These are some random thoughts, often connected to thoughts about other Mieville novels I’ve read; it’s not a thorough-going review, partly because there’s just so much going on that if I tried to write one, I would leave something out and end up feeling annoyed or inadequate; and partly because other people – including the awesome Ursula le Guin! – have already written those. So I won’t even pretend to put myself up there!
Mieville writes urban stories. Here, and in other novels – pretty much exclusively, at least insofar as I’ve come across. There are ‘agricultural’, or non-urban, areas on this world, but even they feel quite industrialised, by modern Earth standards; they’re tamed, and seem to exist almost exclusively to produce for the city, having no existence outside of that. This aspect is neither here nor there in terms of the story, but it is interesting in terms of his focus across the entire oeuvre. Or at least, I think so.
Also in consideration of all of Mieville’s works that I’ve read comes this observation: they’re all about obsession. Kraken obsessed over belief and social structure; Perdido St Station was obsessed with race; The City and The City was consumed with an obsession for truth on the one hand and blindness on the other. I’m not saying these were exclusive themes or foci, but they were significant and informed the entirety of each story. Embassytown is obsessed with language: how language works, what it does, what it allows. I think this is one reason why I loved it so much – I love language, and thinking about language, and thinking about how language constructs our world view and indeed perhaps even our selves. And so, clearly, does Mieville. The consequences of an entire race thinking about how to lie – not being able to do so, what that means for every layer of society but also for history and story telling and so many other aspects of human society – was totally riveting.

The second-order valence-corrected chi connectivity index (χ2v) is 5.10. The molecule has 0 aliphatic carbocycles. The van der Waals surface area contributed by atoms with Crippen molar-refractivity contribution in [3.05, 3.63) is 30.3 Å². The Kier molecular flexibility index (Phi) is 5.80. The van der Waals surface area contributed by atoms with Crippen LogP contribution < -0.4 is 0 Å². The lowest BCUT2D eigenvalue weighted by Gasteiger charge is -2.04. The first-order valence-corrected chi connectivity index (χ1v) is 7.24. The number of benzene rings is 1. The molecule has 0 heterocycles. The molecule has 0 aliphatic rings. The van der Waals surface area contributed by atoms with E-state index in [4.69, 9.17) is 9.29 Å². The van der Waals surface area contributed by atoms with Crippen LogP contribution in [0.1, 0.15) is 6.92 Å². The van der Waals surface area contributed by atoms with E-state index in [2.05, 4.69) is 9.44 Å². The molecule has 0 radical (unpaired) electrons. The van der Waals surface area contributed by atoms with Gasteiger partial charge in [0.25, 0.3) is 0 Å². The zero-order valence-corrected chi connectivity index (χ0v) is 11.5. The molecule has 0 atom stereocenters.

That all sounds mighty highbrow. Of course, as with the other Mieville novels mentioned above, this one works on multiple levels. I think it would be perfectly possible to read this as… not quite a straightforward narrative, because the structure itself isn’t entirely linear and straightforward… but it can be read without your mind being forced off into the philosophical byways indicated above (yanno, if that’s your thing. Me, I like the byways. The nicest flowers are usually there.).
The story itself reflects a post-colonial attitude towards what might happen when humanity spreads its collective wings and goes spreading its presence across the galaxy, thanks to a wonderful take on FTL. It’s not quite the drug-fuelled flight of Dune, it’s not quite the worm-holes of countless SF novels and movies, it’s… something a bit wilder, a bit more out-there, a bit more mysterious and weird and awesome. Ahem. Anyway, Our Heroine escapes from her annoying backwater of a weird human colony, out to the exciting wide galaxy… only to end up at home after a while, and then things get really weird.
Home is the eponymous Embassytown, and the particularly weird bit is how humanity communicates to the indigenes. With difficulty, and two people at a time, is the answer. Confusing? Somewhat. Eventually awesome? Absolutely.
I must admit that I found the first few chapters quite a slog, and if I didn’t trust Mieville to turn on the awesome pretty soon I may not have powered on through. But I did, and my faith was rewarded (obviously). One of the difficulties was the non-linear nature of the narrative. Past/future/present being entangled, chapter by chapter, is not a problem for me – I am constantly intrigued by stories that reveal a conclusion and then explain how characters got there; it’s like studying history, for me. What was a bit of struggle was not having a clear idea of sequence, or even – at the start especially – a clear idea of who was doing what. Like a palimpsest, though, Mieville built up the history/contemporaneity gradually and skilfully and rewarded just that bit of perseverance.
I loved it. It got my Hugo vote. I enjoyed the characters, I loved the intrigue of the humanity/alien interaction, I really enjoyed the philosophical challenges of language and colonialism. LOVE.
Diana Wynne Jones passed away.
Strange Horizons: dealing with the low numbers of female reviewers.
The Age on the poor numbers of women’s work being reviewed (in the literary “mainstream”), and coverage of a panel on the gender disparity, again in the mainstream.